The spring sports season and teams’ 20-20 visions of winning section or state titles have been halted by the COVID-19 pandemic.

The Minnesota State High School League announced on March 25 that all high school activities including athletics are postponed until Gov. Tim Walz lifts his school closure declaration, which expires on May 4 at the earliest. As of March 25, the MSHSL has not made a decision on whether or not the spring sports season will be canceled. 

Every athletic competition at Elk River High School, Rogers High School, Spectrum High School and Zimmerman High School has been suspended. Games including the Elk River baseball team’s “Battle for the River Boat Bell” against Anoka, originally scheduled for a 4 p.m. start time on April 7 at Target Field, has been postponed. The Zimmerman girls golf team, which was scheduled to compete for the first time this season, will have to wait at least another month to hit the tees for the first time in Zimmerman history.

With the possibility that the 2020 spring sports season could be delayed into mid-May, coaches are making adjustments and telling their athletes to be prepared if competition and practices are allowed to resume after May 4.

Spectrum boys and girls golf head coach Richard Sonterre said he wasn’t surprised at all by the MSHSL’s decisions to postpone spring activities. MLB, the NBA, the NHL and MLS have all suspended their seasons while the NCAA announced on March 12 that it canceled all winter and spring championships.

“I had already begun to prepare in the hopes that we’d have some type of opportunity to provide something to our kids in the way of e-learning for sports,” Sonterre said. “Golf unlike pretty much other sport is something that has a complexity of rules and etiquette that takes quite a long time to digest and understand. We spend every year, at least a week, in fact usually more in classroom activities at the beginning of the season introducing new players and refreshing older players on policies, procedures [and] rules and etiquette of sport.

“I had about 60 preselected rules, etiquette and procedure videos available on YouTube. I was able to provide those things we would have otherwise watched in the classroom to the athletes and I have no idea if any of them are actually watching them. At least I can feel good in a sense that we could provide them something if in fact they wanted to get the team ahead of the curve so that we don’t have to go back to these things once we are outside.”

Previously, the MSHSL declared on March 15 that no athletic activities of any kind would take place between March 18 and March 27. Practices would be allowed to resume after that date and games were scheduled to resume after April 6.

Zimmerman softball head coach Emily Zahn said the Thunder was devastated to hear that the season would be delayed.

“This is completely unprecedented and I understand that the Governor, the Department of Education and the MSHSL have to put our safety first,” Zahn said. “I think that most of my girls understood that. However, they were still incredibly disappointed when the news came through that our season would be delayed and drastically altered.”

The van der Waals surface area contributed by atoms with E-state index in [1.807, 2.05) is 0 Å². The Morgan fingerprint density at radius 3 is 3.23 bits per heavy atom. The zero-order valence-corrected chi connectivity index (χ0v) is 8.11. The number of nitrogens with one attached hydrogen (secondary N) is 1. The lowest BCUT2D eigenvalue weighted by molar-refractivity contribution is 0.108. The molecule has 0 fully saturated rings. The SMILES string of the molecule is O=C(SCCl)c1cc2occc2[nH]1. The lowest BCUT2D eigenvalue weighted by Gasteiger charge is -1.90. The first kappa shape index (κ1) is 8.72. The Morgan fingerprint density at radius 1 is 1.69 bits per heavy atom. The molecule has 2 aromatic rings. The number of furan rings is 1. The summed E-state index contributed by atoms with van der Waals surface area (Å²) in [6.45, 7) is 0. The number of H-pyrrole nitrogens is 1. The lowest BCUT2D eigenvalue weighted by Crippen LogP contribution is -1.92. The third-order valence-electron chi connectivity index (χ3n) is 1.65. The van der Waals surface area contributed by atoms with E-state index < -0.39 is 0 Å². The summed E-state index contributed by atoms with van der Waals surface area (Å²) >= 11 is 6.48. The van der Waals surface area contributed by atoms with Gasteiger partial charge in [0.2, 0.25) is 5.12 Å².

Baseball has one of the latest state tournaments. The Class 4A championship game is scheduled for June 13 at 7 p.m. at Target Field. Boys tennis sections begin on May 11 and is the earliest spring sport to start.

While many students are multi-sport athletes across different seasons, Rogers trap shooting head coach Dirk Udee said that 95 percent of members of the trap shooting team don’t play other sports and will be the student-athletes hit the hardest by the delay.

“The hardest part about waiting is the unknown,” Udee said. “The worst part is if this season doesn’t happen, our seniors are the most impacted. This is it. This is their last chance. Others [will] have next season and two years, three years, whatever it is.

“We’re now at the point within the next week or so that will determine as a team if we have a season or not. We might cancel it. The league has talked about pushing back into a condensed season. They’re even considering having the season start in June, which for most people isn’t a viable option. A lot of kids will have summer jobs. You have vacations coming up. You have other summer camps [and] clinics. Strength and speed [conditioning] for other sports are beginning. Kids will have graduation. A lot of kids when the school year’s over, they’re done.” 

As all of humankind waits for the curve to flatten and for life to return to normal in the coming weeks and months, Zahn said she wants her student-athletes to focus on their physical and mental health and never take high school athletics for granted again. 

“We are going one day at a time,” Zahn said. “I told the girls that their job is to stay home, be healthy, and do your part to reduce the impact of this virus.  We also want to support one another in the process.”

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